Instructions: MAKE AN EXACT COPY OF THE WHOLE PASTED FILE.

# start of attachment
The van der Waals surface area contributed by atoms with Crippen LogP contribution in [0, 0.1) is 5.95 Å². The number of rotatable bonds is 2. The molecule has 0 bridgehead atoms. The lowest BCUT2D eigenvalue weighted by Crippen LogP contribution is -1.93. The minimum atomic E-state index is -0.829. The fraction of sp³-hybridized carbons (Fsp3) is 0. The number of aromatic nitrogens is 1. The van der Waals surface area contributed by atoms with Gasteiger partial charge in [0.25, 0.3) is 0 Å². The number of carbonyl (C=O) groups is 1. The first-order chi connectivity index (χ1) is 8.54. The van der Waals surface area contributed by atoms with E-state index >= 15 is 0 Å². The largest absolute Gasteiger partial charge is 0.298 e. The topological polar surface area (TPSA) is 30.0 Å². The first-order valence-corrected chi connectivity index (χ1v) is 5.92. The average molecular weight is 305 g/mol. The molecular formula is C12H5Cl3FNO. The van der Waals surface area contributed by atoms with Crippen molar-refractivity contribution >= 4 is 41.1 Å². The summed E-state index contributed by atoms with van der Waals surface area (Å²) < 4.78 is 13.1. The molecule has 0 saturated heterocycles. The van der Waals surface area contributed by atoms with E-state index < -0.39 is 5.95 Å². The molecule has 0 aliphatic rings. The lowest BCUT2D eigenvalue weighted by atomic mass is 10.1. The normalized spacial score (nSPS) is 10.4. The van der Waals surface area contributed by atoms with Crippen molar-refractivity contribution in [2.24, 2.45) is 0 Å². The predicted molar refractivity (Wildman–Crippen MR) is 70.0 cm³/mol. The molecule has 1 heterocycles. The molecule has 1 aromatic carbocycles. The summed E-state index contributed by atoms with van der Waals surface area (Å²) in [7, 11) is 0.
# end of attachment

The van der Waals surface area contributed by atoms with Crippen LogP contribution in [0, 0.1) is 5.95 Å². The number of rotatable bonds is 2. The molecule has 0 bridgehead atoms. The lowest BCUT2D eigenvalue weighted by Crippen LogP contribution is -1.93. The minimum atomic E-state index is -0.829. The fraction of sp³-hybridized carbons (Fsp3) is 0. The number of aromatic nitrogens is 1. The van der Waals surface area contributed by atoms with Gasteiger partial charge in [0.25, 0.3) is 0 Å². The number of carbonyl (C=O) groups is 1. The first-order chi connectivity index (χ1) is 8.54. The van der Waals surface area contributed by atoms with E-state index >= 15 is 0 Å². The largest absolute Gasteiger partial charge is 0.298 e. The topological polar surface area (TPSA) is 30.0 Å². The first-order valence-corrected chi connectivity index (χ1v) is 5.92. The average molecular weight is 305 g/mol. The molecular formula is C12H5Cl3FNO. The van der Waals surface area contributed by atoms with Crippen molar-refractivity contribution >= 4 is 41.1 Å². The summed E-state index contributed by atoms with van der Waals surface area (Å²) < 4.78 is 13.1. The molecule has 0 saturated heterocycles. The van der Waals surface area contributed by atoms with E-state index < -0.39 is 5.95 Å². The molecule has 0 aliphatic rings. The lowest BCUT2D eigenvalue weighted by atomic mass is 10.1. The normalized spacial score (nSPS) is 10.4. The van der Waals surface area contributed by atoms with Crippen molar-refractivity contribution in [2.24, 2.45) is 0 Å². The predicted molar refractivity (Wildman–Crippen MR) is 70.0 cm³/mol. The molecule has 1 heterocycles. The molecule has 1 aromatic carbocycles. The summed E-state index contributed by atoms with van der Waals surface area (Å²) in [7, 11) is 0.